Do you really want this man as a Judge?
You've undoubtedly heard the rumours Vic Toews will replace Martin Freedman who stepped down from the Manitoba Court of Appeal earlier this year having reached the mandatory retirement age of 75. As you can see he returned to BigLaw.on September 12th of this year.
Aikins Welcomes the Honourable Martin H. Freedman, A Returning Partner
Aikins is very pleased to announce that the Hounourble Martin H. Freedman, Q.C., C.Arb., has rejoined the firm as Counsel, following his retirement as a Judge of the Manitoba Court of Appeal.
Prior to his appointment to the Court in July 2,000, Mr. Freedman carried on an extensive arbitration practice in Manitoba and other provinces, resolving labour relations and other disputes in both the public and private sectors. He will resume his arbitration practice and will also be Counsel to the Firm litigation, administrative law, corporate law and business law matters.
Mr. Freedman can be reached at email@example.com or (204) 957-4600.
It has become abundantly clear, at least in this care, the selection process was severely flawed.
Clare L. Pieuk
Tuesday, August 14, 2012
(Tyler Anderson/National Post files)
Rob Nicholson is sticking to his guns on judicial appointments.
Mr. Nicholson, the minister of justice and attorney general of Canada, spoke Monday in Vancouver at the Canadian Bar Association’s annual conference. Much of his speech dealt with the Conservative government’s get-tough-on-crime agenda. After the speech, the minister took questions from lawyers.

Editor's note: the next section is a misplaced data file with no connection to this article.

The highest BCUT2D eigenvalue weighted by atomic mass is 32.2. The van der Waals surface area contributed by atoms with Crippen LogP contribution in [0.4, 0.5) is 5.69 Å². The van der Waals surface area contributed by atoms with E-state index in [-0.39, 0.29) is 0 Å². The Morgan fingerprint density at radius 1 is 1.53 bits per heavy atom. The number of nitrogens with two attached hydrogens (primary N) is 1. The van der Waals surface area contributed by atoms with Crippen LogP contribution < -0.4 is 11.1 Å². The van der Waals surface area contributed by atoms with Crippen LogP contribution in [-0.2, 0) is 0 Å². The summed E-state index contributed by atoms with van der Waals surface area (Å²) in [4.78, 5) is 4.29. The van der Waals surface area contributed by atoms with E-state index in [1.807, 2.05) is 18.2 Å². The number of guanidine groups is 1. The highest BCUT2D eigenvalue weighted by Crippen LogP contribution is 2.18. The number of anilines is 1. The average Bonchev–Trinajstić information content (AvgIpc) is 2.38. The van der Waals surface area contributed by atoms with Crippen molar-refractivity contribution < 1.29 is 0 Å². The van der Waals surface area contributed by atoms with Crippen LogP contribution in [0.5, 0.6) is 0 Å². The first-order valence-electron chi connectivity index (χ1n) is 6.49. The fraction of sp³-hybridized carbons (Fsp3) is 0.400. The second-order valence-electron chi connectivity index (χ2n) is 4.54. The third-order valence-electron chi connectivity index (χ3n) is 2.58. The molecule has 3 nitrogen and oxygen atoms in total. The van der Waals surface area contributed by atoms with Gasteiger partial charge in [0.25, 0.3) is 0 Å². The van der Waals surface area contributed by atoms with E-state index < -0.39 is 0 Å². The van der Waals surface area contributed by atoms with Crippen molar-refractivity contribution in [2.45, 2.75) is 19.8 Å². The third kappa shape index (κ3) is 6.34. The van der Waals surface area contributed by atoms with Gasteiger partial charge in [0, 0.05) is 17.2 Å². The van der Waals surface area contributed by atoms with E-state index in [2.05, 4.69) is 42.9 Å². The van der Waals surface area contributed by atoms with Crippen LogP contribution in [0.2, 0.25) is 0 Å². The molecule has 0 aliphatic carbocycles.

One of the more interesting questions came from Barry Gorlick of Monk Goodwin LLP in Winnipeg, a civil litigator and former CBA president.
He mentioned some media reports that have suggested federal cabinet minister Vic Toews might be in the running for an appointment to the Manitoba Court of Appeal. After noting that judges are supposed to be independent of politics, Mr. Gorlick asked this question: “Why did this government not immediately discount those stories on the basis that it would be inappropriate to appoint a minister directly to the bench?”
Mr. Nicholson said he considered that a hypothetical question, and I suppose he could have left it at that.
But he decided to go a bit further, and explain that he refuses to make any blanket statement that might preclude any group — and that would include sitting politicians — from judicial contention. The bench is open to all qualified applicants, regardless of their current gigs, he said.
“On a hypothetical basis, I’ve never gotten into the business of eliminating any individuals or groups of individuals,” the minister said. “If you’re qualified to sit on the bench of this country, and if you want to contribute to this great country and our judicial system, I say to those individuals, make the application and we’ll go from there.”
After the speeches, I asked Mr. Nicholson about another proposed limitation on appointment: Should bilingualism be a requirement for Supreme Court judges?